Privateers were privately owned and manned ships authorized by their governments during wartime to attack and capture enemy shipping vessels. Documents called "letters of marque" officially spelled out their authority to equip a ship with arms and seize another nation's citizens or goods. Originally known as "Private Men of War," such vessels came to be called privateers in the seventeenth century, possibly as a shortened version of the words "private" and "volunteer."
Privateers have operated in North Carolina waters and off its coast since at least Elizabethan times. After the initial colonization of the East Coast, both American and foreign privateers were involved in the intermittent wars and battles between Great Britain, France, and Spain. They played a significant role in the American Revolution, when North Carolina merchants fitted out their own privateers. Probably the most widely known and most successful commander was Otway Burns of Swansboro. During the War of 1812, he fitted out a fast Baltimore clipper as a privateer named Snap Dragon, armed it with four 12-pound guns plus a pivot gun, and ranged from Newfoundland to the Caribbean. In the first seven months after sailing with a letter of marque, Burns exacted a staggering toll on British shipping, capturing 10 vessels, 250 prisoners, and cargo valued at approximately $1 million.
In 1856 all of the major European powers except Spain signed the Declaration of Paris, which made privateering illegal. The United States was not a signatory to the declaration, maintaining that its fledgling navy was inadequate to defend its extensive seacoast. Thus, when the Civil War broke out, both sides fitted out private vessels to attack enemy shipping. In North Carolina, a number of ships were outfitted at Wilmington and operated effectively out of the Cape Fear and Hatteras Inlets. Including everything from schooners to former tugs, pilot boats, and steam packets, they were in constant conflict with the vessels of the Union fleet that were trying to maintain a blockade of the North Carolina ports.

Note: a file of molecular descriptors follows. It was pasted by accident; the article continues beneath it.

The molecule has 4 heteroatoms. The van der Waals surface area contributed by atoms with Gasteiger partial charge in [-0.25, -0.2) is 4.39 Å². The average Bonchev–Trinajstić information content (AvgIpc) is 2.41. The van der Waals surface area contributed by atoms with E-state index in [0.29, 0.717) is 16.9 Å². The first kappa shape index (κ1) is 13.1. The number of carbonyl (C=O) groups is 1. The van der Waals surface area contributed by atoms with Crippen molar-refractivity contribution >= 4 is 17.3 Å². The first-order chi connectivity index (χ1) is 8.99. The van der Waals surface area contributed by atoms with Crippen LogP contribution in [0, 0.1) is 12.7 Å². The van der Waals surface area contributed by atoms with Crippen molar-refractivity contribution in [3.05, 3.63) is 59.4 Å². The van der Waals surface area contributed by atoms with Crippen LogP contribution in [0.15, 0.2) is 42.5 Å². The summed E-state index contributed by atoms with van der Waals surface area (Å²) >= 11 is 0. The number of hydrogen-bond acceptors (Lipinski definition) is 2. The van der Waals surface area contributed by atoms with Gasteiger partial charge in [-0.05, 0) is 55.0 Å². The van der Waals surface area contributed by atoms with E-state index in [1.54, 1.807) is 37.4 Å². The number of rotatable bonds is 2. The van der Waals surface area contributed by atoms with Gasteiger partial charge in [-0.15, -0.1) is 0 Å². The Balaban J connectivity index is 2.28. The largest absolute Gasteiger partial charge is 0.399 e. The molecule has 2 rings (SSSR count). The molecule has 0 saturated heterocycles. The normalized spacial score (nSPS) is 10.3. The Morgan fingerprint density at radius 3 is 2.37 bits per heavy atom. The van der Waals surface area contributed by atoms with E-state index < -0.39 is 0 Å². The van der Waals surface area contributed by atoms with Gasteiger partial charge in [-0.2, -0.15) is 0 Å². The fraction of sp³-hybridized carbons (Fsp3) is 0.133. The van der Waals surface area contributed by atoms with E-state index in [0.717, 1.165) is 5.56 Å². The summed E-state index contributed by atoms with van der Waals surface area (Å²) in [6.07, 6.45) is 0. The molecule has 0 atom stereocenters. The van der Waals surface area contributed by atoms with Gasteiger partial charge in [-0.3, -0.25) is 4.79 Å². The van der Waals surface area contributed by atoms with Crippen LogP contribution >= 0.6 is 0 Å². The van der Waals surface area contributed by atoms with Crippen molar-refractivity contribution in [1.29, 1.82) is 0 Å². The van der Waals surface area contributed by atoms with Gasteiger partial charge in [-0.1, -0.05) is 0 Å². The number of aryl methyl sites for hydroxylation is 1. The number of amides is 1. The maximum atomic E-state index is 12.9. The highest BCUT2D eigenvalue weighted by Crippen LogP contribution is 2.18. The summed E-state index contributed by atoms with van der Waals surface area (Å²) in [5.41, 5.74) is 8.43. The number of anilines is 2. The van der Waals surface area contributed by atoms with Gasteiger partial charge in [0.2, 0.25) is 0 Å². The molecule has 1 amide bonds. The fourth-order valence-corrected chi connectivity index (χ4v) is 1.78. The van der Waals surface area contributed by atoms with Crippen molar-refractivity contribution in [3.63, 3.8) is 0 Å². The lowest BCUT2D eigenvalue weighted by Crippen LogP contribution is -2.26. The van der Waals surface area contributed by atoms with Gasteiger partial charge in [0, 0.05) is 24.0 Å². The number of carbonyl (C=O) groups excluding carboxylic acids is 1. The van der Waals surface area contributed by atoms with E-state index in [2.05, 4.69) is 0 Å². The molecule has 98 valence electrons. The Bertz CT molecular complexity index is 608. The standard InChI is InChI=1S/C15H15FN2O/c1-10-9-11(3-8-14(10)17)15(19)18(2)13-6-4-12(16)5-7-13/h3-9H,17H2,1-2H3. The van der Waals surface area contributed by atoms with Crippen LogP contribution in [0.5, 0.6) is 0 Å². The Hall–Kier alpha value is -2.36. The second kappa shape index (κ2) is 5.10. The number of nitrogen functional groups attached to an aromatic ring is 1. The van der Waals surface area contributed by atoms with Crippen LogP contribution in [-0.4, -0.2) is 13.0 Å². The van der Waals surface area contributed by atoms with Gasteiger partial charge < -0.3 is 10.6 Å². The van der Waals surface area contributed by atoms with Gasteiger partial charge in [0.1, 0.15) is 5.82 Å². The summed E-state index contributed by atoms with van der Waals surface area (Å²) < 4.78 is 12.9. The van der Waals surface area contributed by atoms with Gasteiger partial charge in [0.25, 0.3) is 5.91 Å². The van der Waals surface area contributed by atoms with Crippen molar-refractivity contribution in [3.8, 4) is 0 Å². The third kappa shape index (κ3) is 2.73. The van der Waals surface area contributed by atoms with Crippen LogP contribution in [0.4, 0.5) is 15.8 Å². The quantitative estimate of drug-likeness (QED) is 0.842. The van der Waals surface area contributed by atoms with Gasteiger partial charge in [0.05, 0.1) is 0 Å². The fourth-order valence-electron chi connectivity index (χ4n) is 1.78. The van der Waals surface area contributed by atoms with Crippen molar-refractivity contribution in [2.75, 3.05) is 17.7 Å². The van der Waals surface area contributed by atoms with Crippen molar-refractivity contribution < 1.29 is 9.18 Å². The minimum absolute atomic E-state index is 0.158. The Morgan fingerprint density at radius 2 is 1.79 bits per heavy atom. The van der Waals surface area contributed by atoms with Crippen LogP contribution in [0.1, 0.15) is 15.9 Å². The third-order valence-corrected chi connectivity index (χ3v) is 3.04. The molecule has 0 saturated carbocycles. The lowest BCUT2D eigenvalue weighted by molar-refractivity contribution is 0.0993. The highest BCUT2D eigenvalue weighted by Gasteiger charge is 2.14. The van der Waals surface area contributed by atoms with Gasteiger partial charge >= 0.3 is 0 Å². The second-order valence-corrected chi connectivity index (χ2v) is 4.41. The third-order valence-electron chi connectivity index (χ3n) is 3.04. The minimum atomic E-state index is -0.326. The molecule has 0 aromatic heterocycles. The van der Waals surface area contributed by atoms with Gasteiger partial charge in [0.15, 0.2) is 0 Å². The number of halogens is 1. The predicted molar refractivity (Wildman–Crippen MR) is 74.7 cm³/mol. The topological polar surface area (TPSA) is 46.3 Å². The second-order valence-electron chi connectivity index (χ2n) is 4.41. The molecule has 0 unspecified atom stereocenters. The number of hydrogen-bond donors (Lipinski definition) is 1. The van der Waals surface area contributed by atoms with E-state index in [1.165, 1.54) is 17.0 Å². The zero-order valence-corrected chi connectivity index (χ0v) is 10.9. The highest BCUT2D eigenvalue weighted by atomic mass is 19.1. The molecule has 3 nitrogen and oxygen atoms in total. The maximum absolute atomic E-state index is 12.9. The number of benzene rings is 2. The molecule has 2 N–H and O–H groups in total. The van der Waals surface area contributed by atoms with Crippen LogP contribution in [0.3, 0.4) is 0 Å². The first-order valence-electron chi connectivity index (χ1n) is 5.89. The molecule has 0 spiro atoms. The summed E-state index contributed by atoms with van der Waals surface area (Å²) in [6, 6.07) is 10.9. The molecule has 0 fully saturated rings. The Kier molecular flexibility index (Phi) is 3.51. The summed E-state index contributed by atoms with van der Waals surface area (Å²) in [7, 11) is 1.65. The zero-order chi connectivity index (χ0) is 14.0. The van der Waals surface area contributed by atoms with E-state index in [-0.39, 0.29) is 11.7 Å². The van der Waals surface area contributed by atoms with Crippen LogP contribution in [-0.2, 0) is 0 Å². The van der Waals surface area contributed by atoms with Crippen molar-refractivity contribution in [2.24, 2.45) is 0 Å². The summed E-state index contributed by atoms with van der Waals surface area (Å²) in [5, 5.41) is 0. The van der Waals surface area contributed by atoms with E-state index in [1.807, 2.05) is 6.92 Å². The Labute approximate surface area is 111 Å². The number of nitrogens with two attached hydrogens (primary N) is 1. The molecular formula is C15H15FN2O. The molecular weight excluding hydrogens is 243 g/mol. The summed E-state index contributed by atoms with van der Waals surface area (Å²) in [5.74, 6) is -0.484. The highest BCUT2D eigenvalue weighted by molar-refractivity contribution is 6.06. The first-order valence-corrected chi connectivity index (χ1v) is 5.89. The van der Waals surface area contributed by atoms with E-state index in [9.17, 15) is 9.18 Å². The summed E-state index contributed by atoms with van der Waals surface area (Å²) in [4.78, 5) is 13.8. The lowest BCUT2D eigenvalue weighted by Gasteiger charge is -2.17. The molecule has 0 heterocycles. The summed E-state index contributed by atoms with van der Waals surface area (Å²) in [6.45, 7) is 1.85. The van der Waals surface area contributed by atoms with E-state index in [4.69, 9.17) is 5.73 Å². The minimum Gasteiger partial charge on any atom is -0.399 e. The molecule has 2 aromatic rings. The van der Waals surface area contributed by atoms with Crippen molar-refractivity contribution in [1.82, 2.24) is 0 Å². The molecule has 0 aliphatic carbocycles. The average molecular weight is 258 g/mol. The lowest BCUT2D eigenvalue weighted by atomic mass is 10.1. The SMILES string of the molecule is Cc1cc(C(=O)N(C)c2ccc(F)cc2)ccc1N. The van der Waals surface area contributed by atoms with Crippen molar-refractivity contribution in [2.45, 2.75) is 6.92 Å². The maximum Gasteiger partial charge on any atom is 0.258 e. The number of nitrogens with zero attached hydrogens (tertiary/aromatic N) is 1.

American privateering finally ended in 1907, when the U.S. government subscribed to the terms of the Second Hague Conference making privateering illegal. Spain, the last of the major powers to end privateering formally, did so in 1908.
Letter of Marque issued by the Continental Congress on October 24, 1776, to James Powell, signed by John Hancock. http://digital.ncdcr.gov/u?/p15012coll11,103 (accessed September 26, 2012).
Butler, Lindley S. Pirates, Privateers, and Rebel Raiders of the Carolina Coast. Chapel Hill: University of North Carolina Press. 2000. http://www.ibiblio.org/uncpress/chapters/butler_pirates.html (accessed September 26, 2012).
"The Privateers.; Doings On The North Carolina Coast." The New York Times. August 8, 1861. http://www.nytimes.com/1861/08/08/news/the-privateers-doings-on-the-north-carolina-coast.html (accessed September 26, 2012).
Robinson, William M., Jr. The Confederate Privateers. Columbia, S.C.: The University of South Carolina Press. 1990.
Grave of Otway Burns at the Old Burying Ground in Beaufort, ornamented with a cannon from his ship, the Snap Dragon. Photograph (taken ca. 1898) by Collier Cobb Sr. North Carolina Collection, University of North Carolina at Chapel Hill Library.
1 January 2006 | Stick, David